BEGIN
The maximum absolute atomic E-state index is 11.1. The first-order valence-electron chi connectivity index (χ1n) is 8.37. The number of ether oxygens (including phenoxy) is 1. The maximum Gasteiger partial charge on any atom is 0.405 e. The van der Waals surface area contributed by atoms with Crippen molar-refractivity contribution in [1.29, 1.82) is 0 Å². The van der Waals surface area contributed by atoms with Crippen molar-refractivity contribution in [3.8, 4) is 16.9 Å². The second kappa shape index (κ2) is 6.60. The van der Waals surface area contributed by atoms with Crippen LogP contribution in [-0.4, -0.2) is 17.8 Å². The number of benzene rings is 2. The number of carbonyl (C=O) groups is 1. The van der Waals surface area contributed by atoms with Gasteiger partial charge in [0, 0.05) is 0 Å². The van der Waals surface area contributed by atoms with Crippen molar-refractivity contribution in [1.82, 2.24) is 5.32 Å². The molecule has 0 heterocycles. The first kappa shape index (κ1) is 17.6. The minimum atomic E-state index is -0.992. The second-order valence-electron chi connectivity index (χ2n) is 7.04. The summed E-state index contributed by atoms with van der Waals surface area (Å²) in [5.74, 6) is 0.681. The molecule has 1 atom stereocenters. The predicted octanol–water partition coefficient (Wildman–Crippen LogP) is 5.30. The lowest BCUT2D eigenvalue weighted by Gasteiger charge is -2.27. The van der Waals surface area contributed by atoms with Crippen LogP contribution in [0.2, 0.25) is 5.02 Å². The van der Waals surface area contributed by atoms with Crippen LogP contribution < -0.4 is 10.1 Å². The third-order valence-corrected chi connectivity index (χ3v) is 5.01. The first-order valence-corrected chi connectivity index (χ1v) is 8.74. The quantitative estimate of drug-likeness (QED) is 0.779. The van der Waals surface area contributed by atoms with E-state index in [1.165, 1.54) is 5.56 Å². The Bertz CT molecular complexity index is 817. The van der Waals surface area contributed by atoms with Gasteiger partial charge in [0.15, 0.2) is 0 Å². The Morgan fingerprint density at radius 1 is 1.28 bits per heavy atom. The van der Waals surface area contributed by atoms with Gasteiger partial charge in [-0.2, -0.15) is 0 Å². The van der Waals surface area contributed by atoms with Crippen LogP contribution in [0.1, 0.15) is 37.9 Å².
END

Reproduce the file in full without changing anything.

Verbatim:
The maximum absolute atomic E-state index is 11.1. The first-order valence-electron chi connectivity index (χ1n) is 8.37. The number of ether oxygens (including phenoxy) is 1. The maximum Gasteiger partial charge on any atom is 0.405 e. The van der Waals surface area contributed by atoms with Crippen molar-refractivity contribution in [1.29, 1.82) is 0 Å². The van der Waals surface area contributed by atoms with Crippen molar-refractivity contribution in [3.8, 4) is 16.9 Å². The second kappa shape index (κ2) is 6.60. The van der Waals surface area contributed by atoms with Crippen LogP contribution in [-0.4, -0.2) is 17.8 Å². The number of benzene rings is 2. The number of carbonyl (C=O) groups is 1. The van der Waals surface area contributed by atoms with Gasteiger partial charge in [0, 0.05) is 0 Å². The van der Waals surface area contributed by atoms with Crippen molar-refractivity contribution in [1.82, 2.24) is 5.32 Å². The molecule has 0 heterocycles. The first kappa shape index (κ1) is 17.6. The minimum atomic E-state index is -0.992. The second-order valence-electron chi connectivity index (χ2n) is 7.04. The summed E-state index contributed by atoms with van der Waals surface area (Å²) in [5.74, 6) is 0.681. The molecule has 1 atom stereocenters. The predicted octanol–water partition coefficient (Wildman–Crippen LogP) is 5.30. The lowest BCUT2D eigenvalue weighted by Gasteiger charge is -2.27. The van der Waals surface area contributed by atoms with Crippen LogP contribution in [0.2, 0.25) is 5.02 Å². The van der Waals surface area contributed by atoms with Crippen LogP contribution < -0.4 is 10.1 Å². The third-order valence-corrected chi connectivity index (χ3v) is 5.01. The first-order valence-corrected chi connectivity index (χ1v) is 8.74. The quantitative estimate of drug-likeness (QED) is 0.779. The van der Waals surface area contributed by atoms with E-state index in [1.165, 1.54) is 5.56 Å². The Bertz CT molecular complexity index is 817. The van der Waals surface area contributed by atoms with Gasteiger partial charge in [0.15, 0.2) is 0 Å². The Morgan fingerprint density at radius 1 is 1.28 bits per heavy atom. The van der Waals surface area contributed by atoms with Gasteiger partial charge in [-0.2, -0.15) is 0 Å². The van der Waals surface area contributed by atoms with Crippen LogP contribution in [0.1, 0.15) is 37.9 Å².